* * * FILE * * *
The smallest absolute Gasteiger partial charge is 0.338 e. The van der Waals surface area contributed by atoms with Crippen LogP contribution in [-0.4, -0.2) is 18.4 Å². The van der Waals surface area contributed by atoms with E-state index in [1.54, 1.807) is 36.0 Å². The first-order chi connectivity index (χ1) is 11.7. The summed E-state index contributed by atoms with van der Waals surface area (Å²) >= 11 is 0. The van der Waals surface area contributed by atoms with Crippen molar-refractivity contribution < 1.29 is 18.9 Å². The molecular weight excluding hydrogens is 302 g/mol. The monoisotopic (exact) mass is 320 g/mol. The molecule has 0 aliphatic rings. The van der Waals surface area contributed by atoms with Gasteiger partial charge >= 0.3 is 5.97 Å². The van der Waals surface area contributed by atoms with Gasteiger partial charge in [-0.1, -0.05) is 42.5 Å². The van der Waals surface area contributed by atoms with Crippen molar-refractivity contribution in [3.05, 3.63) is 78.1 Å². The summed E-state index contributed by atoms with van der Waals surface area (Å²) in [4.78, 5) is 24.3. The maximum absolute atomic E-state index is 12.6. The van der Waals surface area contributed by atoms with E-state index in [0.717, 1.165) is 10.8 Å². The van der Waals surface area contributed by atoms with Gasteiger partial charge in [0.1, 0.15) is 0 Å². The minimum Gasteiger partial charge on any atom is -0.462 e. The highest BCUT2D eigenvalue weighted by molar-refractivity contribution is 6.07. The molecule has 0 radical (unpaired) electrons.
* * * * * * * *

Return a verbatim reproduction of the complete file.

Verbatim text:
The smallest absolute Gasteiger partial charge is 0.338 e. The van der Waals surface area contributed by atoms with Crippen LogP contribution in [-0.4, -0.2) is 18.4 Å². The van der Waals surface area contributed by atoms with E-state index in [1.54, 1.807) is 36.0 Å². The first-order chi connectivity index (χ1) is 11.7. The summed E-state index contributed by atoms with van der Waals surface area (Å²) >= 11 is 0. The van der Waals surface area contributed by atoms with Crippen molar-refractivity contribution < 1.29 is 18.9 Å². The molecular weight excluding hydrogens is 302 g/mol. The monoisotopic (exact) mass is 320 g/mol. The molecule has 0 aliphatic rings. The van der Waals surface area contributed by atoms with Gasteiger partial charge >= 0.3 is 5.97 Å². The van der Waals surface area contributed by atoms with Gasteiger partial charge in [-0.1, -0.05) is 42.5 Å². The van der Waals surface area contributed by atoms with Crippen molar-refractivity contribution in [3.05, 3.63) is 78.1 Å². The summed E-state index contributed by atoms with van der Waals surface area (Å²) in [4.78, 5) is 24.3. The maximum absolute atomic E-state index is 12.6. The van der Waals surface area contributed by atoms with E-state index in [0.717, 1.165) is 10.8 Å². The van der Waals surface area contributed by atoms with Gasteiger partial charge in [0.1, 0.15) is 0 Å². The minimum Gasteiger partial charge on any atom is -0.462 e. The highest BCUT2D eigenvalue weighted by molar-refractivity contribution is 6.07. The molecule has 0 radical (unpaired) electrons.